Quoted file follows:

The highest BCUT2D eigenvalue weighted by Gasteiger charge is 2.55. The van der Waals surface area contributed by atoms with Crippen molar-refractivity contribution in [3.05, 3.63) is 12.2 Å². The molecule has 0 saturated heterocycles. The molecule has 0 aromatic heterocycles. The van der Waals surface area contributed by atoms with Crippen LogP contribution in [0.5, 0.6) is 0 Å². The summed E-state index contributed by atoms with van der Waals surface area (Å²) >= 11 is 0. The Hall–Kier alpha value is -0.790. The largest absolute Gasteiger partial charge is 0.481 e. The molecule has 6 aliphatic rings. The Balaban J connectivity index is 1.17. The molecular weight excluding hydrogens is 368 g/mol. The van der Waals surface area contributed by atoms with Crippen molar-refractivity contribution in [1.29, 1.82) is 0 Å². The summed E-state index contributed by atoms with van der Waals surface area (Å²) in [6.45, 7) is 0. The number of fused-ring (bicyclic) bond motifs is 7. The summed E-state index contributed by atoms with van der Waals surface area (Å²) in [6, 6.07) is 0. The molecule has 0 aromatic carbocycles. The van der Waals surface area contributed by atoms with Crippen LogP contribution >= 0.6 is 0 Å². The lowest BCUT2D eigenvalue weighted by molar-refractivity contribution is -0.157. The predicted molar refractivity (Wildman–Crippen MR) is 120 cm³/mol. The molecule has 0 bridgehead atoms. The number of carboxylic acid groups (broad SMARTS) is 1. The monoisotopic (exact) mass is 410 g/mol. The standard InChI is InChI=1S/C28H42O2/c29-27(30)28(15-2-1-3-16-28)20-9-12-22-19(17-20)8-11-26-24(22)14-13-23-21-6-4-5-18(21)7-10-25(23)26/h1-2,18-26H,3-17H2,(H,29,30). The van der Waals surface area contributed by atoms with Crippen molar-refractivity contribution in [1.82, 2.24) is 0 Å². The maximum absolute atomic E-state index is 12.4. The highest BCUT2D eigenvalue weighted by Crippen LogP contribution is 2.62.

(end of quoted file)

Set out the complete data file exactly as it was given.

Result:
The highest BCUT2D eigenvalue weighted by Gasteiger charge is 2.55. The van der Waals surface area contributed by atoms with Crippen molar-refractivity contribution in [3.05, 3.63) is 12.2 Å². The molecule has 0 saturated heterocycles. The molecule has 0 aromatic heterocycles. The van der Waals surface area contributed by atoms with Crippen LogP contribution in [0.5, 0.6) is 0 Å². The summed E-state index contributed by atoms with van der Waals surface area (Å²) >= 11 is 0. The Hall–Kier alpha value is -0.790. The largest absolute Gasteiger partial charge is 0.481 e. The molecule has 6 aliphatic rings. The Balaban J connectivity index is 1.17. The molecular weight excluding hydrogens is 368 g/mol. The van der Waals surface area contributed by atoms with Crippen molar-refractivity contribution in [1.29, 1.82) is 0 Å². The summed E-state index contributed by atoms with van der Waals surface area (Å²) in [6.45, 7) is 0. The number of fused-ring (bicyclic) bond motifs is 7. The summed E-state index contributed by atoms with van der Waals surface area (Å²) in [6, 6.07) is 0. The molecule has 0 aromatic carbocycles. The van der Waals surface area contributed by atoms with Crippen LogP contribution >= 0.6 is 0 Å². The lowest BCUT2D eigenvalue weighted by molar-refractivity contribution is -0.157. The predicted molar refractivity (Wildman–Crippen MR) is 120 cm³/mol. The molecule has 0 bridgehead atoms. The number of carboxylic acid groups (broad SMARTS) is 1. The monoisotopic (exact) mass is 410 g/mol. The standard InChI is InChI=1S/C28H42O2/c29-27(30)28(15-2-1-3-16-28)20-9-12-22-19(17-20)8-11-26-24(22)14-13-23-21-6-4-5-18(21)7-10-25(23)26/h1-2,18-26H,3-17H2,(H,29,30). The van der Waals surface area contributed by atoms with Crippen molar-refractivity contribution in [1.82, 2.24) is 0 Å². The maximum absolute atomic E-state index is 12.4. The highest BCUT2D eigenvalue weighted by Crippen LogP contribution is 2.62.